ACCC signals crackdown on Qantas, Virgin Australia fees

ACCC signals crackdown on Qantas, Virgin Australia fees

The Australian Competition and Consumer Commission has flagged potential action against domestic airlines over issues such as  excessive fees for changing or cancelling flights and refusing to provide refunds.

The ACCC will also be paying close attention to airlines' decisions blame mechanical or other issues for cancelling flights when the real cause if often speculated to be due to low passenger loads.

ACCC chairman Rod Sims cautioned the likes of Qantas and Virgin Australia to expect pushback if “consumer issues continue”, citing 1400 passenger complaints – largely concerning consumer rights, known as 'consumer guarantees' – in 2017.

“Some very consistent themes and bugbears for airline passengers emerged, including no refund statements, excessive fees for cancelling or changing flights, and issues relating to consumer guarantees,” Sims said.

“Like any business selling to local customers, airlines must comply with consumer law. We are concerned that some airlines’ policies appear inconsistent with consumers’ rights under the law.”

“The ACCC will engage with the airlines about the concerns raised in our report to discuss our expectations for change,’’ he said. “Where consumer issues continue, the ACCC will likely look to take action.”

Excessive cancellation fees "a major issue"

The consumer watchdog cited the case of a traveller who purchased return flights between Sydney and Los Angeles for four people at a cost of $3,500. When the consumer cancelled the flights more than one month prior to the travel date, the airline charged $2,000 in fees – representing almost 60% of the original fare value.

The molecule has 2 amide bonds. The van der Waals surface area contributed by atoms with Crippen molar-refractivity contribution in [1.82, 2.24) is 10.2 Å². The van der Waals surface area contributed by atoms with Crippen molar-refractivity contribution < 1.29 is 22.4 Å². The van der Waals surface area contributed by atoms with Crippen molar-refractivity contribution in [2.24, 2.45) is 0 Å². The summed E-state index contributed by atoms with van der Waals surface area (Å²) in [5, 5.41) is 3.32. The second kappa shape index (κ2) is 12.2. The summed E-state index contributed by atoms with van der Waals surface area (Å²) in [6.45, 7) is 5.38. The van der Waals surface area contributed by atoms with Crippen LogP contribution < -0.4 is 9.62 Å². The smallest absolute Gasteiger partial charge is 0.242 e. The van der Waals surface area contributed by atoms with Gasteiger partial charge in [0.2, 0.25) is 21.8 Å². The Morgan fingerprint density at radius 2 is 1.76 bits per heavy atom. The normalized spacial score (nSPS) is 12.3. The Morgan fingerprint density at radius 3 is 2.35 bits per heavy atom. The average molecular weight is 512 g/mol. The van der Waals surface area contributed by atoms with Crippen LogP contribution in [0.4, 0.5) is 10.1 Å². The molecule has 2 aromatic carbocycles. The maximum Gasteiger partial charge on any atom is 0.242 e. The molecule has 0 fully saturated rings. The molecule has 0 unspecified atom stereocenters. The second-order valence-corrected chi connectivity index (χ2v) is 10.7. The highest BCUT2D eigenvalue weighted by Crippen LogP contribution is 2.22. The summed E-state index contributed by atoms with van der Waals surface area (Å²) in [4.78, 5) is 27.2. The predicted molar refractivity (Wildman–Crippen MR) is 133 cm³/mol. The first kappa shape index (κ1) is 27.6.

Sims said that while airlines are free to differentiate their fares based on flexibility, they should not impose cancellation fees "that are disproportionate to the original fare."

“It is completely inadequate to have ‘no refund’ statements qualified in obscure fine print," Sims said. "These blanket statements can wrongly lead consumers to think they can never get a refund, in circumstances where they can,” Mr Sims said.

Airlines need to comply with consumer law

Another complaint saw a traveller booked on a same-day return flight from Sydney to Canberra. The flight was cancelled due to a mechanical fault, with the delay extending beyond the departure time of the return flight.

The passenger requested a refund but was denied by the airline and given a flight credit – despite the fact that, under Australian consumer law, they were entitled to a full refund on the fare.

"Airlines should remember that consumers are protected from unfair contract terms where they have little or no opportunity to negotiate with businesses,” Sims said, adding that airlines "must deliver on remedies their customers are entitled to without delay or excuse."

The ACCC suggests that travellers should retain any travel documents and records of communications with airlines and contact fair trading agencies or the ACCC with any concerns.

Qantas, Virgin respond

Responding to the ACCC's report, a Qantas spokesman said "the conditions that apply to every fare we sell are clearly shown when booking and our full terms and conditions can be read at any time."

"These conditions are ultimately about serving our customers efficiently and giving them options about how much flexibility they need."